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Stud breeders unite to better serve northern producers

Barlyne Yandicoogina sold to Warrambie Station for $7250 at the Fitzroy Crossing Bull Sale.
Barlyne Yandicoogina sold to Warrambie Station for $7250 at the Fitzroy Crossing Bull Sale. Georgie Connor Photography

WHILE there is much divide within the stud industry among different breeds and vendors, a few stud breeders in Queensland have decided to band together.

For them, it makes sense to be united as they all share the same goal - to breed bulls perfectly suited for the northern Australian market.

Jim Edwards and Len Gibbs are the founders of the Queenslander Cattle Breed Society, a group that sell bulls to producers in the Kimberley.

Combined, the two graziers have more than 80 years of experience in the cattle industry and this week the good friends caught up with the Rural Weekly to talk through how the stud society came to be.

Although both currently based in Queensland on separate properties, Jim running Barlyne Pastoral at Gayndah and Len with Muar Brahman Stud at Biggenden, the pair have strong ties to the north.

Jim grew up working on stations in WA, and for about 30 years made a living as a contract fixed-wing mustering pilot.

He later owned and ran two stations in the Pilbara before moving east to settle at Gayndah.

And Len, whose cattle property has been in family hands for 116 years, has been selling bulls to northern markets for decades.

"I had a yarn with Len, and we realised we were both going in the same direction with our cattle, so we thought we would should do something about it,” Jim said.

"We have found northern producers like red cattle, that are polled with pink noses.”

A clean coat, short hair, thickness of muscle and a quiet temperament is also a necessity.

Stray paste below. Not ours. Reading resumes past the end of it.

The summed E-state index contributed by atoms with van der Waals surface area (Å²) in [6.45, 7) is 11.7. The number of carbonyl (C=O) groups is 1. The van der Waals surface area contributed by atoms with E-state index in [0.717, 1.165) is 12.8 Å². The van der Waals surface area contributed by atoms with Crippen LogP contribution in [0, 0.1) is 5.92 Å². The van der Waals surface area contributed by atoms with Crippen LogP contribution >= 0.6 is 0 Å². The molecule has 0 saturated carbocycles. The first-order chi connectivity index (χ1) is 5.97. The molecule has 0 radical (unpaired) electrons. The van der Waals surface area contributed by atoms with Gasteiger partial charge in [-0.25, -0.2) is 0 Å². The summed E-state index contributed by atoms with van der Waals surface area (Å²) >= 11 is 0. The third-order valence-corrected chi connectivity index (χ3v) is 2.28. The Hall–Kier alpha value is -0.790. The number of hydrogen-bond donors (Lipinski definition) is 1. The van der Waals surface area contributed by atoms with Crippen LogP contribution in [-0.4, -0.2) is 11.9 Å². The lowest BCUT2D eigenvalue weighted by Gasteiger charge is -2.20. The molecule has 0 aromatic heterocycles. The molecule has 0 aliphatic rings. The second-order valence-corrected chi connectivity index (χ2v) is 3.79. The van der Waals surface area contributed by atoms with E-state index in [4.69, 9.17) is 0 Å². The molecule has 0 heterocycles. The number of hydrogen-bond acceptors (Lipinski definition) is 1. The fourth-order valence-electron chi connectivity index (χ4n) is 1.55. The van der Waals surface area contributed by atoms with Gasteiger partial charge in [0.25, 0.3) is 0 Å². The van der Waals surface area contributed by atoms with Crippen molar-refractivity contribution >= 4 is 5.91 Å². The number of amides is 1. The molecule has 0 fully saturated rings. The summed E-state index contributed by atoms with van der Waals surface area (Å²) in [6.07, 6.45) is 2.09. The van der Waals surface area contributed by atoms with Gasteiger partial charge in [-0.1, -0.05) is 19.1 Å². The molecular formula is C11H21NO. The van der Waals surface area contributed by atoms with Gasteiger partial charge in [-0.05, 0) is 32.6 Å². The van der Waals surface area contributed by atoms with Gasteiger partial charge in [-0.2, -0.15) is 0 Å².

"So after a few years we took cattle through to the Fitzroy sale,” he said.

Fitzroy Crossing's first sale, held in 2006, was organised to celebrate the Pastoral and Grazing Association of Western Australia's 100th year.

"A fellow called Harold Sealy, from FarmWorks, called to see if we could supply some bulls on short notice,” he said.

"It was a fairly intense time, but we got them all together and the sale went off reasonably well.”

The Queenslander Cattle Breed Society has carried on with the annual sale and helped grow the number of bulls sold from 130 head in its first year, to now preparing an estimated 260 for auction this year.

Bos indicus bloodlines are still the most popular for northern producers.

"There are usually about 13 different vendors that go to Fitzroy, mainly there are red brahmans, grey brahmans, droughtmasters ... there are also some charbrays and brangus there as well,” he said.

"Really, the sale was to give everyone who wanted different types of cattle the chance at getting those cattle.

"Droughtmasters are still the most popular because they are tried and true.”

While members of the Queenslander Cattle Breed Society know their market well, getting to the market, which is about 4000km away, can be a logistical hurdle.

All up, the trip takes about a week and involves "all the paper work under the sun”, Jim joked.

"It has always been a challenge. But we are getting pretty expert at it now,” he said.

"We are already preparing for 12 decks of bulls to go over in August for this year.”

The cattle are first trucked to Mitchell, where they are swapped over onto road trains, then head to Cloncurry, where they get a good 24 hours of rest.

"Then they go onto Katherine, where they have another 48-hour rest, then the go through to the border, have all their border treatments there, then go through to Fitzroy.

"By this stage we are heavily involved with them, we normally camp with them along the way.”

Jim said the cattle handle the trip remarkably well.

"Most cattle these days are used to being on and off trucks,” he said.

So far Jim and Len are pleased to see how the Queenslander Cattle Breed Society is tracking.

Two years ago the society became incorporated.

"For me and Len, we will only see the start of it if this does take off. It will be years in the making - it will be a generational type thing,” he said.

Jim's two adult children are both involved with the cattle industry, as well as Len's son and four grandkids. Search "Queenslander Cattle Breed Society” on Facebook for more information.

Topics:  cattle droughtmaster


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